Girl Who Leapt Through Time by Yatsutaka Tsutsui

I’ll start off by saying I picked this book out simply because I was looking for something to read while pumping my legs on the stationary recumbent bike at the gym the other day. I figured it looked like a light read, and thought I might even be able to finish it in a one-hour cardio session.

I was right. However, I may have been a little distracted while reading the book.

That said, I found it enjoyable and compelling enough to keep reading, but I’m not sure I would have if I’d been at home, where tons of other books were in reach.

Part of the problem for me was that the book read a little too, er, “easy” if that makes sense. Things tied up in a neat little knot at the end, I guess, or close enough to that to bother me. Of course, I’m not sure I’m exactly the intended audience for this novel: it is a YA novel, and it was originally written in Japanese. You never know what the original text was like, and what was lost may not be the translator’s fault, either.

Maybe one problem was that in neither story in the book — the novella from which the title of the book is taken, or the short story included, which is titled “The Stuff That Nightmares Are Made Of” — contains anything like a picture of youth of the kind that matches what I remember when I was young: school is an essentially sane and safe place, teachers really do care about students (and take them seriously as human beings), children are given some degree of autonomy, and they are able to get things done without having to overcome institutional and adult resistance.

In one of the courses I sometimes teach, Understanding Anglophone Cultures Through Film, I have students watch and discuss one of the Jim Henson Muppet movies; the last time we did so (we watched the first one, The Muppet Movie), several students expressed the opinion that the target audience for the film was adults, because children are obviously not bright enough to get the message. (Not even when Henson gleefully-but-gently bangs them over the head with a rainbow-encoded signal.)

My response was that children are the least respected people in any society: whatever we say about racism, about sexism, homophobia, or other bigotries, the bigotry against children is the most profound anywhere you look. I asked them whether they remember being children? Most of them nodded, but in a way where you know they don’t really remember what it’s like at all. And these are people in their early 20s.

It’s true: children are the least respected members of any society. I think what rubbed me the wrong way about the two tales in The Girl Who Leapt Through Time is that particular tension is completely absent from both stories. There are other tensions — and there are messages I think are worthwhile, such as how “The Stuff That Nightmares Are Made Of” explores how fear and guilt work, such as the way the title story explores a future from which no reader could help but feel estranged.

But I guess for me it was impossible to really buy these stories because childhood seemed a little too idyllic, and the world in which the youths in these stories lived seemed a little too simple and sane to buy into. It didn’t quite feel right to me. Maybe the problem is that the book was published in 1967, and authors didn’t discuss such things in Japanese literature then? I don’t know — I’m not saying anything about Japanese lit, not at all, but I recall reading that Maurice Sendak got flack back in the 1960s when the mom sent the child protagonist of Where the Wild Things Are to bed without supper… not that moms didn’t do that, but it wasn’t something people talked about publicly. Everyone was just kind of pretending such things were unthinkable, and that made Sendak radical.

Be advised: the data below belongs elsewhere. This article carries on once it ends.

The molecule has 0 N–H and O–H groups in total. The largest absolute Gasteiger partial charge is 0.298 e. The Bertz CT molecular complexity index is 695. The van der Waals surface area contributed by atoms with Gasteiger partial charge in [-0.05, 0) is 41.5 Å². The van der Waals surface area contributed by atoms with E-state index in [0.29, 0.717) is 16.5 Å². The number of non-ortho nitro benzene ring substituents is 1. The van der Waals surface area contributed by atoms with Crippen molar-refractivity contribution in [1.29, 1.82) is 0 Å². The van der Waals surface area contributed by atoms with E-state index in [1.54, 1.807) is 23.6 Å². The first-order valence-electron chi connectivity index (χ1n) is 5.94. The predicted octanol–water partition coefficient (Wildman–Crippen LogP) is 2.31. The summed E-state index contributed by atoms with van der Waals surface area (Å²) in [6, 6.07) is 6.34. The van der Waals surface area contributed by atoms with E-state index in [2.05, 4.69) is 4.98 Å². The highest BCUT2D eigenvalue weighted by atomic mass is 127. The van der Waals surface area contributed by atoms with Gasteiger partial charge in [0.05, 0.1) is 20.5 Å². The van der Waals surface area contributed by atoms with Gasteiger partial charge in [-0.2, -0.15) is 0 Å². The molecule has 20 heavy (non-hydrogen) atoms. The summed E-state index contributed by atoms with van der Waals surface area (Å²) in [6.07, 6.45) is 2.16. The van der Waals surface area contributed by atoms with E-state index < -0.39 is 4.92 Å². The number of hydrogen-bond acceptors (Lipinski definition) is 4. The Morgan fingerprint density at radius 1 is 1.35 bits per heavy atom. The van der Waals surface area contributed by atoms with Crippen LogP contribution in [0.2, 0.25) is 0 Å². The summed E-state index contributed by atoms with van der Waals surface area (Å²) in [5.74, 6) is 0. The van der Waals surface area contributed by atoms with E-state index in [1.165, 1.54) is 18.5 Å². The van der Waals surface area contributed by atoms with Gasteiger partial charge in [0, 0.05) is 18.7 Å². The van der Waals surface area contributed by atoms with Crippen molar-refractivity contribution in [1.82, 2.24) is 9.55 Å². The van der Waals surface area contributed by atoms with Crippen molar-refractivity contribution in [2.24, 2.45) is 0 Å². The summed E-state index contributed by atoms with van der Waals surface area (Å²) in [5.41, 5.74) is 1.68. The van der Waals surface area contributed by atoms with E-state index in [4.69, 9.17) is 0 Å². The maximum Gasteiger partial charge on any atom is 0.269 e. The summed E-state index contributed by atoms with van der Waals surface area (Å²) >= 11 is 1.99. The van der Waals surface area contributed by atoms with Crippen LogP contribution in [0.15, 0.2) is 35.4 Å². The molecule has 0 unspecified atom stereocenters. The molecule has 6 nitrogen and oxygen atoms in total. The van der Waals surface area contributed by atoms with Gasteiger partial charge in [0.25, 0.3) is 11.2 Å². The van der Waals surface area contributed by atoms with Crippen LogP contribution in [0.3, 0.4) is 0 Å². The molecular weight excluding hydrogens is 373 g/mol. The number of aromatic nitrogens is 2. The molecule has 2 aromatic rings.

Which is not to say I wouldn’t be willing to read something else by Yasutaka Tsutsui… especially since, after all, this was one of his first books! (More translations, like Paprika, Hell, and Salmonella Men on Planet Porno, seem to focus on more recent work by Tsutsui, and apparently, he has also taken flack for his satirical take on a number of things in his own society, which is always a good sign.)

I’ve heard that a very good anime has been made from the title of story of the book, so I would like to check that out, if I can track down a copy… I’m less excited, but still curious, about the many live-action adaptations that have been done, but I’d watch one of those too, especially an older one, if I could.

4 thoughts on “Girl Who Leapt Through Time by Yatsutaka Tsutsui

  1. school is an essentially sane and safe place, teachers really do care about students (and take them seriously as human beings), children are given some degree of autonomy, and they are able to get things done without having to overcome institutional and adult resistance.

    Actually.. I always wonder about schools being depicted as bad places in SF–my own school years were great, quite frankly. Granted, my relationship with the other students was on-off because I was class geek, but my teachers were always looking out for students. I never had bullying problems, and if I wanted to do something in particular the adults would be very supportive. My husband had a similar experience, and so did many of my other friends. I wonder if it’s not a cultural thing?

  2. It could be! I think it also varies from school to school, and individual to individual, though a lot of bright North Americans I know seem to remember middle and high school as a form of hell.

    (My bad luck goes beyond just being a class geek, mind, but I think I may save that for a post sometime.)

    I will say that most Koreans I know — the bright ones and the less-bright-ones alike — report high school especially as being hellish. It’s much more institutional, and the violence is often teacher-student; the people I know were never the “outcasts”… though “outcasts” in Korean schools are so thoroughly ostracized that it’s a wonder they don’t all kill themselves — it’s that bad, and many do kill themselves, the wonder is that they don’t all do it. And of course, they are at schools (and afterschool schools) for ridiculous amounts of time, even on Saturdays, and spend their last year studying for the Korean equivalent of the SATs… except that’s all they tend to do in their final year, as the examination they take to get into a university can fairly be said to determine how most of their lives turn out.

    I’ve heard in Japan, it’s quite similar, but compounded by the need to be athletic and extramural as well… that is, for those seeking “good jobs,” which parents tend to pressure kids to get.

    Of course, I doubt it was that bad in 1963, when Tsutsui was writing — I have the sense the violence would have been heavier, but the load of overschooling and the pressure to be a top grade-winner much less; I’ve no idea what depictions of high school in Japan look like now, beyond a few movies seen here and there. (I think it’s telling that the longest-lived franchise of Korean horror films are set in a girl’s high school… and that the vast majority of horror films here involve young women of school age. Heck, one of the books I reviewed about Korean film included a chapter on why Korean high school narratives focus on the atomization of groups, the shattering of relationships, and the horrors of being young here. Telling, like I said.